Elder abuse. A scary subject you don't want to think about if you have a parent or senior relative that's living on their own. It may seem impossible to experience abuse if they're on their own, but elder abuse can come in many forms. Some of which may surprise you.
What is Elder Abuse?
According to the Department of Health and Human Services, elder abuse is described as knowing, negligent or intentional actions that cause harm or risk to an older adult. Abuse can include emotional or physical mistreatment, plus negligence, exploitation or even self-neglect.
10 Signs of Elder Abuse
1. Having to Choose Between Food or Medicine
Sadly, some older adults feel forced to choose between spending money on their medications or eating. According to Feeding America, seniors that have food insecurity are at an increased risk for developing chronic conditions. A fear of going hungry may cause some older adults to skip taking their medications in order to make them last longer or even cancel their doctor's appointments. The same may occur in reverse. If an older adult has a chronic condition that requires medication, he or she may skip eating some meals.
2. Health Decline Related to Isolation
Feeling lonely, due to isolation can affect a senior's mental and physical health. Feelings associated with loneliness have been linked to a quicker decline in an older adult's cognitive abilities. When adults don't meet their social needs, it can lead to some serious effects. Keep an eye on your loved one's social calendar to ensure he or she is interacting enough to meet the basic need for human companionship. All Methodist Retirement Communities take pride in providing an active social calendar which ensures everyone's social needs are met.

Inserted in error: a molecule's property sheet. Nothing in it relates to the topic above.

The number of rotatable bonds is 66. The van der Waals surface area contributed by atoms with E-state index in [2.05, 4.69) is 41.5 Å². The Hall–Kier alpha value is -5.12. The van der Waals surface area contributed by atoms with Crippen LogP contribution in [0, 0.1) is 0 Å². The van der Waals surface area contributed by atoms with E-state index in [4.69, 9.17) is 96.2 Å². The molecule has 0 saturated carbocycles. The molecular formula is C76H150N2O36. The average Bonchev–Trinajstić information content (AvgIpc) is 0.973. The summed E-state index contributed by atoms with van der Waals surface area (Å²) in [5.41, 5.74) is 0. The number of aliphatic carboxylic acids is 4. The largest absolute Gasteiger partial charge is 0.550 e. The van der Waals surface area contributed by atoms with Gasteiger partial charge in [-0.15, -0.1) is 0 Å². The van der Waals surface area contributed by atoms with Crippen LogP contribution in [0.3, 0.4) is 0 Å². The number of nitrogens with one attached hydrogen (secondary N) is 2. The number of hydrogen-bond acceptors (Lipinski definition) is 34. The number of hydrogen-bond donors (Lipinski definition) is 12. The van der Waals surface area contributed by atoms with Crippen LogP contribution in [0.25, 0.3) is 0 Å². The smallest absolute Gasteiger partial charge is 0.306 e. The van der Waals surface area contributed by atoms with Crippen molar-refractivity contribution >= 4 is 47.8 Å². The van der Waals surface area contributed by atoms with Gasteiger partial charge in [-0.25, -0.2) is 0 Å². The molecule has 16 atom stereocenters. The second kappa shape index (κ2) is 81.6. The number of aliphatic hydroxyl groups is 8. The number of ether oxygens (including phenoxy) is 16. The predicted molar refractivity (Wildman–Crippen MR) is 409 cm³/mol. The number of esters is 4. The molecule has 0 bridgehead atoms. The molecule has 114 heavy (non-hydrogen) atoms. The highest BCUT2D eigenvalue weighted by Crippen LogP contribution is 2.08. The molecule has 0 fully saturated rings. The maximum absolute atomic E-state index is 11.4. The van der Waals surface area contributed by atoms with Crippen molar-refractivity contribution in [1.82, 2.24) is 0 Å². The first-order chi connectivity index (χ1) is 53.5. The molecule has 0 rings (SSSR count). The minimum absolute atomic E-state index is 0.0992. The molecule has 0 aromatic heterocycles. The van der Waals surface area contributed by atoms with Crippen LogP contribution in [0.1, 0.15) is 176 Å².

3. Silent Treatment
If your loved one lives on their own, it's important to make sure he or she is socially active. Older adults that do not experience adequate social interaction, could become depressed or develop impaired mobility.
4. Scams and Exploitation
Unfortunately, older adults are often scammed or exploited by unscrupulous persons who play on common fears.. Scammers often use the telephone as a weapon against seniors. Some of these criminals are so adept at what they do, they're able to to convince seniors to mortgage their homes to participate in scams. Scammers also use scare tactics to con money out of seniors by impersonating well-known companies or charitable organizations to fool their victims. To help elderly loved ones avoid being scammed, help them understand how scammers operate. Add caller ID to their telephone service or install a caller ID system to help loved ones avoid answering calls from unknown persons. Finally, be sure your loved ones know to never provide personal information to any caller, and when in doubt, advise them to hang up. These tips, along with constant vigilance on your part, can help your loved ones avoid becoming victims.
You may think, how can the person I love abuse themselves? If an older person refuses any form of care, this is a form of self-neglect. There are many signs that can indicate self-neglect that include:
- Animal infestations